----------------------------------------------- */ ----------------------------------------------- */ ----------------------------------------------- */ ----------------------------------------------- */ ----------------------------------------------- */ ----------------------------------------------- */ The Fabulous Adventures of Astera: Writer/Actress for Hire: Not So "Good"

The Fabulous Adventures of Astera: Writer/Actress for Hire

Meet Astera (aka: me), a star in her own mind. Our plucky little heroine has embarked on not one but two difficult, low-paying career paths: writing and acting. Witness the menial jobs! The unreasonable demands! The quirky friends and family! And the glimmer of success just ahead! Through it all, Astera maintains her core beliefs: 1) She is destined to be fabulous 2) Everything is more fun with a cocktail.

Tuesday, October 03, 2006

Not So "Good"

This evening, I saw a television commercial that exhorted the benefits of Proposition 1D, which is a California proposition that will reduce class sizes, increase the number of science labs, and provide vocational training. That sounds good. I am certainly pro-education. But this ad left me wishing its creators would go back to school. The narrative said, "The race for good-paying jobs is getting tougher..." Then it went into the spiel about all the good things that would happen if Prop 1D were to pass. It ended by saying that Prop 1D should pass, "so that our children, whether they're headed to college or not, learn the skills for today's good-paying jobs."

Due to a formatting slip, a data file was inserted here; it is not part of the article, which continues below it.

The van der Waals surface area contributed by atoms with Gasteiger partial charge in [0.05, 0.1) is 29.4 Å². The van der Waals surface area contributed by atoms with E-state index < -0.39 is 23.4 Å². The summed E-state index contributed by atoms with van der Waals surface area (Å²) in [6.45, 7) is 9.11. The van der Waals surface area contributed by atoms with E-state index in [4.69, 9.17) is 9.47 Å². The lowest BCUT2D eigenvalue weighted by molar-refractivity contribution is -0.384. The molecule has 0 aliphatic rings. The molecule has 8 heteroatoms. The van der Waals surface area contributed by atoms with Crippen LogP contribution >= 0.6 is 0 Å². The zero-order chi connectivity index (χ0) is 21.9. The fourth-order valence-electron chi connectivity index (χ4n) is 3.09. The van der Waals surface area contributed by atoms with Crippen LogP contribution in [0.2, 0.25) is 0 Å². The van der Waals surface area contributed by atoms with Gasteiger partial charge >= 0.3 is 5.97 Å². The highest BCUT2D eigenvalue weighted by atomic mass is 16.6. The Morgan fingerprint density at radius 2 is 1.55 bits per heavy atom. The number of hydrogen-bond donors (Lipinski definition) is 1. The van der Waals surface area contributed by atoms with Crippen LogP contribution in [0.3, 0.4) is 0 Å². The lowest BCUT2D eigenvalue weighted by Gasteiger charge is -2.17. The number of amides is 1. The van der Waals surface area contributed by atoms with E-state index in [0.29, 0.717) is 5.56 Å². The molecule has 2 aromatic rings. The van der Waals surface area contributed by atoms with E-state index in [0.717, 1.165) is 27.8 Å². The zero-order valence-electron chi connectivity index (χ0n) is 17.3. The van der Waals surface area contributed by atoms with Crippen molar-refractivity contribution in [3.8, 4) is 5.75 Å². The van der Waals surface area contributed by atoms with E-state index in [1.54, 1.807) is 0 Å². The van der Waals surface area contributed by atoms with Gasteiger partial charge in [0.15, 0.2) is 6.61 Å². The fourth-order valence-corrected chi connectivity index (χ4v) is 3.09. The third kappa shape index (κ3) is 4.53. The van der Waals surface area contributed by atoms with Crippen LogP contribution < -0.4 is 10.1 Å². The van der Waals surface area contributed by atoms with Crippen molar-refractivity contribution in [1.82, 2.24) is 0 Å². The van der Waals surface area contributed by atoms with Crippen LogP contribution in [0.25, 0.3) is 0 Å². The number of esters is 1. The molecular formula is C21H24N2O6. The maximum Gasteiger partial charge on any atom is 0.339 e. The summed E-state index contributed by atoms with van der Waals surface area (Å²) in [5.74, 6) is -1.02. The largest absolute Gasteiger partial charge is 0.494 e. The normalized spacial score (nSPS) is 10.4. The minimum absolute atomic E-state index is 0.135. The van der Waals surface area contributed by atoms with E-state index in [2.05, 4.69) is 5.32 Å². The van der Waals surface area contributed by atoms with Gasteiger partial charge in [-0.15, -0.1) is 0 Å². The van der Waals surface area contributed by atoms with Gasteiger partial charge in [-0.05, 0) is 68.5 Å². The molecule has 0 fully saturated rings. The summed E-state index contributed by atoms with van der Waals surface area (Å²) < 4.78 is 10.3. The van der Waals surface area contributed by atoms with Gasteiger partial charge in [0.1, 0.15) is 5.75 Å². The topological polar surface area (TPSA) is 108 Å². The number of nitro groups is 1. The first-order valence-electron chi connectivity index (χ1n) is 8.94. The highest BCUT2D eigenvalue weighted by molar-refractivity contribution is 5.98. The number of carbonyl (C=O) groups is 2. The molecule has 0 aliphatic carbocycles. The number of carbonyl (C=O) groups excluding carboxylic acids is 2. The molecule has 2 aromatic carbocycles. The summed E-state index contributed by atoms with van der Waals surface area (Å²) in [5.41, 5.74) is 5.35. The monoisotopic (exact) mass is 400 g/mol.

It's well, people. Well-paying jobs. Jobs that pay well. Not jobs that pay good. Well. It's just like, if someone asks, "Hey, how are you?", you respond, "I am well," not, "I'm good." Well, at least you should respond with "well." Just like in the paragraph above, I wouldn't write, "That sounds well." The two words are not interchangeable!

Is this a difference too subtle for most to grasp? Am I the only one who is driven crazy by the unintended irony of bad grammar in a commercial seeking to increase educational funding? Was it supposed to be, I don't know, folksy or something? Was it supposed to underscore just how badly we need more educational funding? Seriously, people. Seriously.


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